My last 2 days in Delhi were not quite as exciting as the first few but still very interesting. For instance, I decided I already had too much crap and needed to get rid of some so I went to post some stuff home. It turns out posting international packages in India isn’t the easiest task in the world. To do it I needed a photocopy of my passport, a reference and my package had to be completely sealed. This meant the box that I have prepared had to be sewn into a muslin cloth by a guy outside the post office. While I was very impressed with his work I couldn’t believe it was necessary.
Despite choosing to send it airmail I estimate it will reach home about when mum heads to Europe in mid June.
I have started my group tour of Rajasthan. The tour group is relatively diverse, there is one other Kiwi girl who is a doctor, she is 26 and we get along quite well. We then have a lovely Australian mum who is here to push her boundaries. Then there are the two Canadians. One is quite round and struggles to walk as she has bad knees – this tends to slow the pace of the group down quite a lot which, in turn, drives me insane. The other Canadian is very nice and very interesting – she has 22 children, 2 of whom she gave birth to and 20 who she adopted. There is one solo German woman who doesn’t speak much English and then a German couple who basically just keep to themselves. Our tour guide Maddy is nice enough but he is unable to accept that we may have differing opinions on things – which does not sit well with me (or the other Kiwi). He consistently asks us what we think and then when we tell him he will often turn around to tell us we are wrong. However as time has passed I have warmed to him significantly and I think he thinks the other Kiwi and I are quite good fun!
The first day of the tour was spent walking around Old Delhi. Most of it I had already been to by myself but as everything is constantly changing in Delhi it was still very interesting . We also went to a Sikh Temple that I had not been to. It was an amazing place that was very intricately decorated in flowers – Angus it would probably give you an erection, it’s just that beautiful. The Sikh religion is a branch of Hinduism, they do not however pray to gods, rather they have Gurus who have passed down lessons that are contained in a book similar to the bible. Inside their temple people sit and pray while three paid musicians sing the words of the book.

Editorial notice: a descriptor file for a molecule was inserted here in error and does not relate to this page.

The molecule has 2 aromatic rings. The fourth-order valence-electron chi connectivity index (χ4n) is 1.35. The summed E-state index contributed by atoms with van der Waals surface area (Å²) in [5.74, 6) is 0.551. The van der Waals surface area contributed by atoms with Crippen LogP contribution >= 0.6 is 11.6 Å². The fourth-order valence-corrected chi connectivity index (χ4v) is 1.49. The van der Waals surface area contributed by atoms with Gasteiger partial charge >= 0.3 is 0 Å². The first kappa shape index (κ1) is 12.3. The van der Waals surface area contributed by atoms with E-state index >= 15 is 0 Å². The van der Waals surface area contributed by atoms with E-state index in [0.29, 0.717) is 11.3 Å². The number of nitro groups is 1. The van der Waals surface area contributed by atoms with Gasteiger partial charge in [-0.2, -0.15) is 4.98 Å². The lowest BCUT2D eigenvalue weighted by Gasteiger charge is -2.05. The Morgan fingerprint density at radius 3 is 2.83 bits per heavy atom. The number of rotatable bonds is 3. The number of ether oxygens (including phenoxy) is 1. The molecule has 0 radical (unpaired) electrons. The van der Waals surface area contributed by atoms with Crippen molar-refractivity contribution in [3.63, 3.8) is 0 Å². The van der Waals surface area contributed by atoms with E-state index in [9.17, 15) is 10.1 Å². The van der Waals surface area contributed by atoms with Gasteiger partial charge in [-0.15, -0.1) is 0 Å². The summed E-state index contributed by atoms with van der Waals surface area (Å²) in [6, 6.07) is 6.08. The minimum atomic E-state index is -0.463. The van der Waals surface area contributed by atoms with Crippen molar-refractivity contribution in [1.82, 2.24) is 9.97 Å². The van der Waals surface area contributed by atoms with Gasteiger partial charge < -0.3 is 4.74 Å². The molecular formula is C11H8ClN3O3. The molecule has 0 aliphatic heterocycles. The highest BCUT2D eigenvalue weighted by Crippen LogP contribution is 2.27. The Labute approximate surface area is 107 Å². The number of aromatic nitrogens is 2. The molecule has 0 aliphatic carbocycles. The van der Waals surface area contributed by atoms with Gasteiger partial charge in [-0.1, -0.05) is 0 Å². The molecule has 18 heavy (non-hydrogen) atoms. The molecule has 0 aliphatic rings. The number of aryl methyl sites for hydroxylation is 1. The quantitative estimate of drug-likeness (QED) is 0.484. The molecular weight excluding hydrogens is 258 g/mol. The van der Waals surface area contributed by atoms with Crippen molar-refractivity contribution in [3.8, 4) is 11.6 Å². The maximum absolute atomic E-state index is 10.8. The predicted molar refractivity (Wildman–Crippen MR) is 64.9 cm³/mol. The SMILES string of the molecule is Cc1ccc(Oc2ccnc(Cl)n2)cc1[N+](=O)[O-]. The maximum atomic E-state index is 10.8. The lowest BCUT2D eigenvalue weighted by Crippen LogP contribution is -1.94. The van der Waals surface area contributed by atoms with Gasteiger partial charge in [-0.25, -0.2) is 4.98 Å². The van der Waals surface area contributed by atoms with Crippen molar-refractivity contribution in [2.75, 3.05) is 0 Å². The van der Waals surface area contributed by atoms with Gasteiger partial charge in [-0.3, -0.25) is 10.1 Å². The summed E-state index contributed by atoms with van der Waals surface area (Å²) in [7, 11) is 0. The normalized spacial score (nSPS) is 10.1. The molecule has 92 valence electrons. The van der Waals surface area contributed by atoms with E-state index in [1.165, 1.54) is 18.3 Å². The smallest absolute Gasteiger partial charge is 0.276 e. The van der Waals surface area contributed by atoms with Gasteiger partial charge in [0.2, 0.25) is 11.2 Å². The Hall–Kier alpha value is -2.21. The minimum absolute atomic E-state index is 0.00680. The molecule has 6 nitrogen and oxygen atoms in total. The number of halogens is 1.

As well as seeing the Temple we saw their community kitchen that feeds people of all religions, races and castes. Any person can go there are receive a free meal three times a day – If however the person is deemed unclean they will be allowed to eat but must eat outside the temple. The community kitchen is run by volunteers and can feed between 15,000-20,000 people a day.
I have realised after nearly a week in India that I am not someone who wants to eat curry three times a day (once is enough of a struggle at times) – this will not come as a shock to anyone who knows my eating habits at all and is not a surprise to me either… It does however mean the next month will be an interesting time for my food intake. Also on the note of my food intake I have eaten barely any chocolate since I have been here, I mean literally one kitkat, an ice cream and a couple of chocolate biscuits – shocking I know.
We left Delhi at 6:00am to catch a train to Agra, the train was fine, I slept most of the way but we were given “breakfast” which consisted of mysterious fried hot food, two pieces of bread and a mango juice. This. Was not what I had. In mind when we were told we were getting breakfast. Upon arriving in Agra we went to Agra Fort. A fort that took over 200 years to build – as various emperors built various parts of it you can understand a lot about their politics from seeing it ie how tolerant they were of other religions. My favourite part of the Fort was the part built by Shah Jahan, the same guy who built the Taj Mahal – it was white marble and used a lot of precious stones and other lavish materials.
It turns out Agra is not a place where there is a lot to do, in fact if the Taj wasn’t here I would guess that no one would intentionally come here. We therefore spent a lot of our time in Agra lying around in the hotel using the Internet, reading and sleeping. In the evening (when it was meant to have cooled down but was still 45 degrees) we headed to the Taj. Feeling slightly apprehensive about whether the hype over the Taj would lead to it being a disappointment I tried to lower my expectations. I didn’t need to. The Taj was AMAZING!!